For weeks, 12-year-old Sohrat Parveen suffered agonizing pains every time she ate a meal. But she was too scared to tell her mother. Then, one day, her mother got the truth out of her.
“Sohrat was thin and weak and had no appetite,” recalls Shahnaz Begum, mother of eight, whose ten-member family lives, eats and sleeps in a one-room tenement in a crowded Delhi slum. Rounds of doctors’ visits followed, each expense digging deeper into the family’s small earnings from a tiny shop nearby. Still, the child got no relief.
Finally, at Safdarjung Hospital – one of the largest public hospitals in the city – a battery of tests and scans revealed the cause of the problem; Sohrat had tuberculosis (TB), and the bacteria had invaded her stomach.
One in every five TB cases is in India
While the family was devastated, the doctors were not surprised. TB, which has been around since the time of the pharaohs, remains one of the world’s most infectious diseases and one of the biggest killers in India today. In the pre-antibiotic era it claimed a number of famous lives, including that of Kamala Nehru, wife of India’s first prime minister, and Mohammed Ali Jinnah, the first prime minister of Pakistan.
Today, India accounts for about a fifth of world’s TB burden, with an estimated 2.2 million new cases and some 300,000 people dying from the disease every year. Of these, an estimated one million cases go unreported every year, each one potentially infecting 10 to 12 others.
In recent years, a dangerous new variant has emerged – the deadly multi-drug resistant strain or MDR-TB – that is much harder to diagnose and treat. And an even more virulent strain, extensively drug resistant (XDR-TB), which does not respond to most known drugs has been reported in some parts of the country. India’s high incidence of diabetes complicates the problem, as diabetics are far more prone to catch the infection as well as to suffer from its recurrence.
The cure for TB is both long and difficult. It involves nine months of medication – often with unpleasant side effects – for the drug-sensitive strain, and an even more exacting two year-long treatment with a much stronger cocktail of drugs, at a cost of Rs. 1 lakh ($2,000) per case, for the drug-resistant variety.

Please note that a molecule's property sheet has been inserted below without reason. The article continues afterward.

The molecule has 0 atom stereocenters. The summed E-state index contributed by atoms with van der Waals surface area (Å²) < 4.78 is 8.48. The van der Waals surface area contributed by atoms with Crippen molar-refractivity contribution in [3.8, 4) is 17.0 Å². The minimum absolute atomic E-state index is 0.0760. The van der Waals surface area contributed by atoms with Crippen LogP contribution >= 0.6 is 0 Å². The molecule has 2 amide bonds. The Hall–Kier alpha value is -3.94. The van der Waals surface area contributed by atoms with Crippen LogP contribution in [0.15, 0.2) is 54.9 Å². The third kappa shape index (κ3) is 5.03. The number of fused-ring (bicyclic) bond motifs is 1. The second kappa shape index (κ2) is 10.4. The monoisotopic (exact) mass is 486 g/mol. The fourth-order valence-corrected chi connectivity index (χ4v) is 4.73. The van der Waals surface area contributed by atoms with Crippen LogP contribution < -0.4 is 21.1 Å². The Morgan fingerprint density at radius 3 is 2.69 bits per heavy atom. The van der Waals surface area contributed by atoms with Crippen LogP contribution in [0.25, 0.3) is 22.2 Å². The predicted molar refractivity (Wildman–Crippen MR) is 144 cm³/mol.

Rapid urbanization can fuel TB’s spread
India’s massive wave of urbanization intensifies the chances for the infection to spread. TB bacteria proliferate in dank, dark slums such as the one where Sohrat lives. Their warrens of narrow lanes and haphazard jumble of homes, shops, and workshops are packed so tightly together that little light and air can filter through. And, these dense labyrinths are spreading rapidly across the country as legions of people flock to towns and cities in search of a better life.
Well-to-do people are not immune. Posh neighborhoods stand cheek-by-jowl with densely packed pockets of poverty in almost every Indian city, and airborne bacteria know no boundaries.
"TB anywhere is TB everywhere" says Dr. Peter Small, program officer with the Gates Foundation. "Unlike HIV/AIDS from which people can protect themselves, TB is a threat to everyone who breathes, rich and poor.”
Greater attention and resources needed
Clearly, greater attention and resources are needed to control the spread of the infection. India today spends the least among the high TB burden nations, allocating just $115 per case, while China, for example, spends about $300 per case, Brazil $750 and South Africa $1,000.
Moreover, few private health practitioners know the correct drug regimen to treat the disease. They often prescribe expensive diagnostic tests that fall far short of national and international standards – leading to tens of thousands of misdiagnoses every year, and fueling the spread of the drug-resistant strain.